In this context, an international order that preserves the sovereignty of States is important but is hardly seen as completely secure.

Broaden the lens further to the wider Middle East – to the invasion of Iraq, the Israeli-Palestinian conflict, the internationalized civil wars in Syria and Libya with the intervention of several foreign countries – and you will understand why “the ‘rules-based international order’ is not a flag around which many can rally.

Several Syrian and Libyan speakers underlined their solidarity with Ukraine as they know firsthand what the Russian intervention looks like in their own country. “We are the southern flank of NATO,” said a Libyan speaker, during a panel where some debated whether the war in Ukraine would incite Russia to increase pressure in Libya or coerce its bandwidth to do so.

But, at the same time, there was a recurring theme: what about us, why didn’t the world care so much about our death, or the fact that we had to flee our countries or face chemical weapons? Why is there such a big gap between the sanctions on Russia and the policies of many US states to make it illegal for companies to choose to boycott Israeli settlements? A number of rude comments about ‘blue-eyed refugees’, ‘people like us’, etc. .

The global economic effects of the invasion and sanctions are also of concern to countries in the South, especially those already facing famine and acute hunger. Egypt, Ethiopia and Lebanon are among the most directly affected.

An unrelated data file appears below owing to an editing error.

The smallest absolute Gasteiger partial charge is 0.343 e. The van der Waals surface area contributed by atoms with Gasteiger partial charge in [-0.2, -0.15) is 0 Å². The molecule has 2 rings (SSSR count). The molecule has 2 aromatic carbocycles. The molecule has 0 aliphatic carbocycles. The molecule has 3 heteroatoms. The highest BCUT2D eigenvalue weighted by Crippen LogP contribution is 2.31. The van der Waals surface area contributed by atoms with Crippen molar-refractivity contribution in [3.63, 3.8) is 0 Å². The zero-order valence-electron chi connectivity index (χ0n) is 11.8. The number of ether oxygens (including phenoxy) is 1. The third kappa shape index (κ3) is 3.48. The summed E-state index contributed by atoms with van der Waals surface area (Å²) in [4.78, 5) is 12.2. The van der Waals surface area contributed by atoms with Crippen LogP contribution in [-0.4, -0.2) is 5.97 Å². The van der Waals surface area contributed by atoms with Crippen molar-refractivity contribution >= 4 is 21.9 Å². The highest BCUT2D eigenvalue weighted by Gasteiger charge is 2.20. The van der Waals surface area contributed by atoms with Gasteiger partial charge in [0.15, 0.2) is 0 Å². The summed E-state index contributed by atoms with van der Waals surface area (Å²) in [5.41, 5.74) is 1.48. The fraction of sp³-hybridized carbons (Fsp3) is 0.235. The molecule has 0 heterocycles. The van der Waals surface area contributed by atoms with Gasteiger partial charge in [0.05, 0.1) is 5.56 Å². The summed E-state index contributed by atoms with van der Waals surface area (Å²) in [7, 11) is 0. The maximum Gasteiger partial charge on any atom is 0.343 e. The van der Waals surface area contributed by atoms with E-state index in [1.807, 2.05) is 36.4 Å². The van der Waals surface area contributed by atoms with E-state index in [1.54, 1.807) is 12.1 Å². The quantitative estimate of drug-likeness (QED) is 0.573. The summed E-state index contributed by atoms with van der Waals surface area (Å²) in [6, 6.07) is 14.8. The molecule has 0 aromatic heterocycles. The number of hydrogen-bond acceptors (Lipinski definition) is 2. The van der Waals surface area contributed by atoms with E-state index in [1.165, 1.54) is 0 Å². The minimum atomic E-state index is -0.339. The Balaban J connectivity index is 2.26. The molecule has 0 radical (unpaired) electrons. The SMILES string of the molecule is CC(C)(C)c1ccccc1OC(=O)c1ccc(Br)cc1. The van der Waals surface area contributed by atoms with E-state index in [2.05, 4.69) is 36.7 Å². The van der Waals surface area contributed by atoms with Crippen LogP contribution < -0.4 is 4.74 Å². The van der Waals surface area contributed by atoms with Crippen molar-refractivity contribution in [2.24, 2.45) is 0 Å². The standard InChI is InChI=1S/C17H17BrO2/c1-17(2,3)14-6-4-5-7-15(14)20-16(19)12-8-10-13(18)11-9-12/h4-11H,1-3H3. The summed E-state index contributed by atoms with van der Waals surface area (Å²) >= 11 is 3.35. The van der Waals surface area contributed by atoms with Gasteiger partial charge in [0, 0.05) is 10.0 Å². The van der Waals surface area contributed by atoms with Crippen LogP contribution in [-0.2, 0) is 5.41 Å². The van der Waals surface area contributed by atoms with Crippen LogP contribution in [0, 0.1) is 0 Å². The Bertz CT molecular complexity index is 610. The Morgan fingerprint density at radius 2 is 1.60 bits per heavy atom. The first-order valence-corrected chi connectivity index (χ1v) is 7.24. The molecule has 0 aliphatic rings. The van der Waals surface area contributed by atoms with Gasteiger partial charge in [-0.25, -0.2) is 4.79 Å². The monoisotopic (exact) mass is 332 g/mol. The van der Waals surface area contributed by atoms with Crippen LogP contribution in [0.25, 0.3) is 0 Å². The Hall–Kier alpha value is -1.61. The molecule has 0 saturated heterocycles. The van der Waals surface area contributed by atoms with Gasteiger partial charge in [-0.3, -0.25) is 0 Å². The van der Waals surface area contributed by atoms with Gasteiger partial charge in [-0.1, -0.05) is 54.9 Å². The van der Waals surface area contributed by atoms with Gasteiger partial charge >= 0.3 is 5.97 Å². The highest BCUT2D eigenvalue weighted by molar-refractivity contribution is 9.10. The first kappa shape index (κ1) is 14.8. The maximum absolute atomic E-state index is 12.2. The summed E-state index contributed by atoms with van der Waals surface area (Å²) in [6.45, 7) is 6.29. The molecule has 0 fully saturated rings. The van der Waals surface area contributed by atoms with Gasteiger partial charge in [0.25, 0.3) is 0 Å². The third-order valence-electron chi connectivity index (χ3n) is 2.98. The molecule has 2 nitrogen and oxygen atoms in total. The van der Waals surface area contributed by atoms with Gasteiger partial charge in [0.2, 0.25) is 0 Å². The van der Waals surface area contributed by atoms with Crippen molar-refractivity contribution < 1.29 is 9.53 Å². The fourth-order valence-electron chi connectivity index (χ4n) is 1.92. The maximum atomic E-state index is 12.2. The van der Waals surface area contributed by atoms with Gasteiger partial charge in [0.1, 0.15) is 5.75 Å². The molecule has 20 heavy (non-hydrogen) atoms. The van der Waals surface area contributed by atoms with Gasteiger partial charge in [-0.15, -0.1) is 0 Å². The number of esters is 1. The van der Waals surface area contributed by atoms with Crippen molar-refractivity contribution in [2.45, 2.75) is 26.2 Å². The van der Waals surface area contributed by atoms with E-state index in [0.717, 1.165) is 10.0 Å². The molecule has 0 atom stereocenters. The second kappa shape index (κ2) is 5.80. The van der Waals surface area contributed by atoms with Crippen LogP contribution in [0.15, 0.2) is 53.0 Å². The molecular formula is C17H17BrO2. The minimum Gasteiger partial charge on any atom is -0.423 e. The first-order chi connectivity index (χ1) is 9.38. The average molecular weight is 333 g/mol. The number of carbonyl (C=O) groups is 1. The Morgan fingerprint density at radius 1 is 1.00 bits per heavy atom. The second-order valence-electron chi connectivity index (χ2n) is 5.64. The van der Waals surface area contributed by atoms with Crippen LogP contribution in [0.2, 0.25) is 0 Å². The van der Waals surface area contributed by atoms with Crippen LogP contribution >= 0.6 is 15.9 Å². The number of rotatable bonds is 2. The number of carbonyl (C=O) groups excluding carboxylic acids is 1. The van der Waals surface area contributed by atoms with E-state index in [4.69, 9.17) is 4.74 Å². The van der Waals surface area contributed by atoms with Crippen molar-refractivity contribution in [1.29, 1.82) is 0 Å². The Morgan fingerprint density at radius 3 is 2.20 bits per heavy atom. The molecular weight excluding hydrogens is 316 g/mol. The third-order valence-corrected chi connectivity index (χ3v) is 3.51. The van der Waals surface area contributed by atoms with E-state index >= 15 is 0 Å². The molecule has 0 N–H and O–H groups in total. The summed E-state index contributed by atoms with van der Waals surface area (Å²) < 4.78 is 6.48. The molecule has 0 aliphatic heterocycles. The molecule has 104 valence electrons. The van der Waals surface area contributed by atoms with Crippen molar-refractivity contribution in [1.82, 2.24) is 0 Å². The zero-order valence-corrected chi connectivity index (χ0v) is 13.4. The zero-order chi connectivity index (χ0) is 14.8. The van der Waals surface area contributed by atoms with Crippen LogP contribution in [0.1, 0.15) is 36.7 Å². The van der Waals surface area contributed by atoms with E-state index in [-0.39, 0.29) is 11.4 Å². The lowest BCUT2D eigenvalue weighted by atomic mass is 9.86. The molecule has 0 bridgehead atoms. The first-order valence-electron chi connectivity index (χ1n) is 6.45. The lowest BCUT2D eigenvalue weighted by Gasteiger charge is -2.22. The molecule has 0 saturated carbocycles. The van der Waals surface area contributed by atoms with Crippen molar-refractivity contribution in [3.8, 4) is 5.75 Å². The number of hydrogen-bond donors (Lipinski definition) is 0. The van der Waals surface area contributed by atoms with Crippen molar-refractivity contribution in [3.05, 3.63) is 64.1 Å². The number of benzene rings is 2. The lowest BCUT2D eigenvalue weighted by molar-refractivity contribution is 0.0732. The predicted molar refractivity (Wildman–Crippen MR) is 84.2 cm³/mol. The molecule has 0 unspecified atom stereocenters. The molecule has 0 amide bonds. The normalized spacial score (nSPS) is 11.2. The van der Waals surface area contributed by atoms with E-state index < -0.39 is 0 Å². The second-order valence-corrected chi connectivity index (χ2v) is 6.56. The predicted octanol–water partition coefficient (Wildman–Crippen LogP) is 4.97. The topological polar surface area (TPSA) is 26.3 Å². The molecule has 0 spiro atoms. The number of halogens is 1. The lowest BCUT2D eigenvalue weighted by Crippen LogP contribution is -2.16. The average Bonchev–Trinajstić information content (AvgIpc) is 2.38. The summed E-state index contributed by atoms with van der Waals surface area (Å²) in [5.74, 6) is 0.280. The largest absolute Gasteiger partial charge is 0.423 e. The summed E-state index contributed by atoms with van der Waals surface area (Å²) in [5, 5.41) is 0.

Hina Rabbani Khar – who was later appointed Pakistan’s Minister of State for Foreign Affairs – put it bluntly: “Our lives seem to be worth less”. Ibrahim Kalin, adviser to the Turkish president, condemned the Russian invasion but said the roots of the crisis included the “power imbalance of the past three decades” in world politics.

The perception that international law is not applied fairly has become a strategic issue for European and American efforts to build solidarity with Ukraine. One simple thing Europeans can do now is stop talking about “Western values,” which seem oddly parochial, exclusive and condescending to the rest of the world. Instead, the rallying points should be human security, international law and the principles of the UN Charter – an inclusive, equitable and global approach.

The opinions expressed above represent the views of the signatories and do not necessarily reflect the position of the European Leadership Network or its members as a whole. The aim of the ELN is to encourage debates that will help develop Europe’s ability to meet the pressing challenges of our time in foreign policy, defense and security.

Image: Flickr, MFA of Poland.